Our current study focused on the question of model fitting, and raised cautionary insights about certain distributions mimicking one another from a fitting standpoint. The related question of model choice is also of interest, but not directly addressed by our analyses: given an empiric set of observations, which model is more likely to explain the data. This question is best undertaken with the guidance of (preferably strong) *a priori* reasons to postulate the expected or “true” distribution, such as exponential or power-law (and not *both* in the sense of multiple exponentials organized into a power-law). Unfortunately, there are reasonable arguments to consider power law and multiple exponential models for the distribution of sleep-wake duration distributions. Moreover, the models are not nested and in fact have quite distinct parameters, and therefore model choice is not straightforward. Clauset et al. recommended Vuong's likelihood ratio test for evaluating non-nested hypotheses of model choice [14]. This test considers the likelihood ratio between competing models for each data point in the distribution. However, as might be surmised from our current study of model fit, the process of model choice is not always accurate. We performed Vuong's test to choose between power law and a 3-exponential model for a known 3-exponential distribution taken from a zone of mimicry (τ values of 1, 5, and 25, with a ratio of draws of 410.5; total *n*=640). Vuong's test incorrectly concluded that the power law distribution was a better fit in 1000 out of 1000 synthetic data sets. This error in model choice was due to the preponderance of the fast phase of exponential decay in this zone, combined with the relatively low numbers of total draws (relative to the asymptotic need for large data sets for optimal model choice). To demonstrate the relative importance of the fast phase (over sample size), Vuong's test correctly distinguished a slower decaying exponential distribution as exponential rather than power law.

Many other processes in the biological sciences have been analyzed in terms of a power law distributions and their alterations in disease [11], [23], [24], ranging from electroencephalography [25], to actigraphy [13], heart rate variability [26], and gait [27]. In certain settings, the underlying biology of a system may be understood well enough to suspect one or the other distribution *a priori*, with the understanding that there are multiple settings in which power law behavior may be generated [21]. However, as we describe above, for sleep-wake transitions, the expectation of any particular distribution is less straightforward. We suggest therefore that the question of which model (power law or multi-exponential) is better or correct (which implies that they are mutually exclusive) should be weighed against the possibility that an appropriately scaled multi-exponential process is actually a mechanism by which power law behavior can be produced.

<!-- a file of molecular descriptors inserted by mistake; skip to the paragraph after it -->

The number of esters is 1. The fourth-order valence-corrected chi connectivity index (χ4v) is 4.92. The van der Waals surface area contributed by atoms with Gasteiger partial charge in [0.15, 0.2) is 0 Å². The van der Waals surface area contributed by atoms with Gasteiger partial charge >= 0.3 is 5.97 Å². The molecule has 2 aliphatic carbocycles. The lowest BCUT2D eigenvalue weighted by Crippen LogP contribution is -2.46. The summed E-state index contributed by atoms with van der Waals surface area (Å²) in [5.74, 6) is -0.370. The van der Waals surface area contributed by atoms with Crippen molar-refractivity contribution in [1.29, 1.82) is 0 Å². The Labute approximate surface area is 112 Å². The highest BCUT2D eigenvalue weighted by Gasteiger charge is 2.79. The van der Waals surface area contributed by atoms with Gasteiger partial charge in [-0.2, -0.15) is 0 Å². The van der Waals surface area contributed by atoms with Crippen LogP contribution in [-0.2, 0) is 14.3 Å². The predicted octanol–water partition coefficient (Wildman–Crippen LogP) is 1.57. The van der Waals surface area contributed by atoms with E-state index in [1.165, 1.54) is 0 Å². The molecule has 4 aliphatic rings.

In conclusion, we suggest that the two fundamental aims of sleep architecture analysis are 1) to provide a “top-down” approach to mirror the extensive “bottom-up” approaches to sleep-wake mechanisms and physiology, and 2) to provide improved clinical metrics of normal sleep and its disruption in disease states. Applying these methods to sleep-wake dynamics of animals with anatomical lesions or pharmacological manipulations of the critical pathways [10] may facilitate mechanistic understanding of these distributions, and possibly tease apart the multi-exponential versus power law discussion. Although the question of which model is statistically “correct” remains open to further analysis, we raise the question of whether in fact both models are biologically relevant in that a system of exponentials behaves like a power law. Clearly sleep fragmentation affects physiology and symptoms in complex ways; advancing our ability to quantify and sub-type patterns of fragmentation holds the promise for improved diagnostics and rational interventions.

Summary of K-S method for goodness-of-fit. A. Sample data set plotted as a frequency-duration histogram. B. Data from panel A re-plotted as a cumulative probability distribution, along with fitted curve (see methods). The maximum vertical distance between the data and the fitted curve is computed. C. Generated new data set (green) by random number generator defined by the fitted function. The maximum vertical distance between the new data set and the fitted curve is ds. D. Repeat process in panel C 100 times to generate a distribution of ds values.

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Click here for additional data file.^{(335K, tif)}

We thank Drs Elizabeth Klerman, Andrew Phillips, and Mark Kramer for valuable comments on an earlier draft of the manuscript. Thanks also to Aaron Clauset, Cosma R. Shalizi and Laurent Dubroca for posting methods for fitting power laws and generating power-law distributed random variates in R.

**Competing Interests: **Dr. Bianchi receives funding from the Clinical Investigator Training Program: Harvard/MIT Health Sciences and Technology - Beth Israel Deaconess Medical Center, in collaboration with Pfizer, Inc. and Merck & Co. This funder had no role in the design of this study, acquisition or analysis of the data, or in any part of the analysis, interpretation or publication decisions. This funding source does not alter the authors' adherence to all the PLoS ONE policies on sharing data and materials.

**Funding: **Dr. Bianchi receives funding from the Neurology Department, Massachusetts General Hospital, and the Clinical Investigator Training Program: Harvard/MIT Health Sciences and Technology - Beth Israel Deaconess Medical Center, in collaboration with Pfizer, Inc. and Merck & Co. The funders had no role in study design, data collection and analysis, decision to publish, or preparation of the manuscript.